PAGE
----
When School Ends and Real Life Begins

The upcoming fall semester represents my final semester as an LIS student at Syracuse. This is also the time to begin looking for a job – long before I “have to” but certainly after the bulk of my MSLIS is complete. Frankly I have been at this job applying buisness for about four months and I would like to share some tips, pointers, and thoughts on the job hunt for a librarian.

First, let me tell you that one of the things that attracted me to librarianship as a second career was this statement, found on the Bureau of Labor Statistics’ website for librarians:

Job growth is expected to be as fast as the average and job opportunities are expected to be favorable, as a large number of librarians are likely to retire in the coming decade.

In my experience thus far, this assessment does not ring true. Jobs are scarce on the ground and fiercely competed-for, especially if you live in an area saturated with other LIS graduates as I am (the University of North Texas and Texas Women’s both have ALA-accredited MLS programs). So what can you do, fellow Orangemen, to make yourself stand out in this tough job market? Well, allow my librarian self to take you through a list of five general things you can do to give yourself a “leg up” in the job hunt and stand out from the crowd.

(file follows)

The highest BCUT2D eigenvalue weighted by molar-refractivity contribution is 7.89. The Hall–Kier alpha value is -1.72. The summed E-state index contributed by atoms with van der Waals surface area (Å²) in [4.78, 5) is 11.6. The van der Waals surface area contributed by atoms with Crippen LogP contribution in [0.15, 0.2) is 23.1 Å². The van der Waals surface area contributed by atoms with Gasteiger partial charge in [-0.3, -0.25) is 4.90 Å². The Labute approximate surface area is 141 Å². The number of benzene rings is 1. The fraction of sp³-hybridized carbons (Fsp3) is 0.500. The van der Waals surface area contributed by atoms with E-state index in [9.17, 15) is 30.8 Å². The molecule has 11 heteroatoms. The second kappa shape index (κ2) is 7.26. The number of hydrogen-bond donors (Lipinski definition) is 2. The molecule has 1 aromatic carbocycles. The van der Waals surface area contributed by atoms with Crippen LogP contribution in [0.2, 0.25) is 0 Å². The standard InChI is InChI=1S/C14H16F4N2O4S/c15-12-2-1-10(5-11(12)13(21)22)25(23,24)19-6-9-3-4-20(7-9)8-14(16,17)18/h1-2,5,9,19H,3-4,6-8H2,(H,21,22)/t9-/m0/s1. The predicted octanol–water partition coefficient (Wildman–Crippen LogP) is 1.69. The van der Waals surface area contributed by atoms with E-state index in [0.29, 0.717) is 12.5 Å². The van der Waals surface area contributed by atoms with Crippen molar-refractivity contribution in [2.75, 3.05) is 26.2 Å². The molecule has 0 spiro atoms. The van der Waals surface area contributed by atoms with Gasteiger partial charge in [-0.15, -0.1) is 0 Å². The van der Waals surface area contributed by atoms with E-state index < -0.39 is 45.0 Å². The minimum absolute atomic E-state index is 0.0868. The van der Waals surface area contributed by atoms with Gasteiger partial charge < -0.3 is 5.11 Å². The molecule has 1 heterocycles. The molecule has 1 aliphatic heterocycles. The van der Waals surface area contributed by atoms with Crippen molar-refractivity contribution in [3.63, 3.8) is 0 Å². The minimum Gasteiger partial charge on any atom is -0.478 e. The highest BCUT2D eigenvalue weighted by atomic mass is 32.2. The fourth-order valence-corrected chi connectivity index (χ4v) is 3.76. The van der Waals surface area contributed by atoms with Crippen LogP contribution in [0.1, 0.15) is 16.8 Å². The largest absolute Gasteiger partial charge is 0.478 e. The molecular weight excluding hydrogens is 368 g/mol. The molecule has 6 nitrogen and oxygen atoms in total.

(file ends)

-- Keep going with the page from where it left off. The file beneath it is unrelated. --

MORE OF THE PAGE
The crowd

  • First, choosing Syracuse as the place to earn your MSLIS was the right choice. As I feel sure you know, Syracuse has the third-ranked LIS program in the United States, according to US News & World Report. Also, I noticed a while back that Syracuse graduates (according to Library Journal), “had average salaries slightly below the national average in 2007, but in 2008 Syracuse grads edged past University of Michigan grads by $400, placing them at the top of the salary ladder.” I have consistently been met with high praise for the institution, and doors have opened for me that might not have been opened if I was not a student at Syracuse. As a matter of fact, getting my internship at the National Cowgirl Museum and Hall of Fame was partially due to my studies at Syracuse. So, it might cost more up front, but your hard work (and dollars) at Syracuse will help you stand out.
  • Volunteering and/or extra library experience is incredibly important. I cannot stress this enough! Sure, your internship is valuable, but getting broad work experience is key in qualifying for and getting that first job out of school. In my case, I volunteer at the library of the Amon Carter Museum of American Art, and my experiences there have helped me to have a very broad range of solid, applicable experience. Don’t be afraid to challenge yourself in volunteering, and work toward having end products from your experiences for your portfolio – I’ll talk about the portfolio more next. Every starting librarian position I have seen thus far expresses a preference for candidates with extra experience outside the internship. Volunteering or working part time in a library is a great way to distinguish yourself.